Several hundred people gathered in Nairobi National Park Saturday to watch Kenyan President Uhuru Kenyatta set fire to 105 tons of elephant tusks and more than a ton of rhinoceros horns.
The crowd, among them leaders of other African nations, stood in silence as they watched the ivory, worth about $150 million, go up in smoke. It was the first such burning to take place since 1989 — part of Kenya’s battle against poachers.
According to the African Wildlife Foundation, about 35,000 elephants were killed in Africa last year from an African elephant population of 400,000 to 500,000.
The situation is worse for rhinoceroses. Since 1960, almost 98 percent of the continent’s black rhinoceroses have been killed.
A kilogram of elephant ivory is worth about $1,000 on the black market, according to the organization Pro Wildlife. Rhino horn goes for 50 times that. China is the main market.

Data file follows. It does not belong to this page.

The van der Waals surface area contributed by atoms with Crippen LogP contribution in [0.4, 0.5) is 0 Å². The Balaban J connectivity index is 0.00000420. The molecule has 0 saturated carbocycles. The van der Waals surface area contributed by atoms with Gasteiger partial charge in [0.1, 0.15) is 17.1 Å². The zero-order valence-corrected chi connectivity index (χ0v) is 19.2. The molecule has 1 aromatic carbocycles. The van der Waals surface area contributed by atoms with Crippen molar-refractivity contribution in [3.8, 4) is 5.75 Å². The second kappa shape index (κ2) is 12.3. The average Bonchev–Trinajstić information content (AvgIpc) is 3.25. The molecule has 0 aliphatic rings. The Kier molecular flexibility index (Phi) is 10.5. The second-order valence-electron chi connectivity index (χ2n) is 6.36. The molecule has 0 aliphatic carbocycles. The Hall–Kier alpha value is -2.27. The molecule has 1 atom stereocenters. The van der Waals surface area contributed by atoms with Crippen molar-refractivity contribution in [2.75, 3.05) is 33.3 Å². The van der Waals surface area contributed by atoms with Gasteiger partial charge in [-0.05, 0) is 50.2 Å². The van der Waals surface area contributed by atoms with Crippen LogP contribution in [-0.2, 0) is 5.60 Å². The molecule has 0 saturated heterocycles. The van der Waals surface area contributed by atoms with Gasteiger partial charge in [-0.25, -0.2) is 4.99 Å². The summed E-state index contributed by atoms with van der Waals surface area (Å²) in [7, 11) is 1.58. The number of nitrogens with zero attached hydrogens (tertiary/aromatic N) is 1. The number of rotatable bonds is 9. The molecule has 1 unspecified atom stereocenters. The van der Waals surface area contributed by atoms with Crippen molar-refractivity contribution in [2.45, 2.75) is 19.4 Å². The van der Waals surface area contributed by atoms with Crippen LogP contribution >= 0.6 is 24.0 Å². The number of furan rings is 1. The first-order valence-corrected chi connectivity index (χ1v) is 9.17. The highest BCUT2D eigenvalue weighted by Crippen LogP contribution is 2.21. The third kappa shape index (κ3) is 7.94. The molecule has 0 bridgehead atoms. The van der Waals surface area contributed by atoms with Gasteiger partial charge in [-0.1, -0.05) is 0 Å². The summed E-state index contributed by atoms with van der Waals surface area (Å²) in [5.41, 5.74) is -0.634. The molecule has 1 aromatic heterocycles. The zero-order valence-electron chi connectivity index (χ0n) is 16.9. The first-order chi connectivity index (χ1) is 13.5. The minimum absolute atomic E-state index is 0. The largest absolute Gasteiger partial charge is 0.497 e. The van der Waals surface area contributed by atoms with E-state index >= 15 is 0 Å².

Nature conservation organizations have voiced their support for the destruction of the stockpiles. “Storing the confiscated tusks is laborious and expensive,” said Pro Wildlife’s Daniela Freyer.
The Kenyan government has long sought a global ban on the trade, which will again come up for discussion at a conference of CITES, the Convention on International Trade in Endangered Species of Wild Fauna and Flora, that starts in Johannesburg in September.
Most countries banned trading in ivory in the 1980s, but there are exceptions. China and Japan are permitted to buy stocks under eased of restrictions, Freyer saids.
The claim rings true for the popular East African tourist destination, which earned about $2.2 billion ––almost 4 percent of Kenya’s gross domestic product –– from tourism last year, according to the World Tourism Organization.
More than 9 percent of Kenya’s population of 46 million work in the tourism sector, with the numbers rising by the year. Tourists are drawn to the country by miles of sandy beaches on the Indian Ocean and the game safaris in the interior.
Gavin Shire of the U.S. Fish and Wildlife Service (FWS) said Kenyan authorities need to ensure that the ivory is destroyed in a way that makes it unsuitable for the black market.
“It has to be cut up and then burned at a high temperature,” Shire said.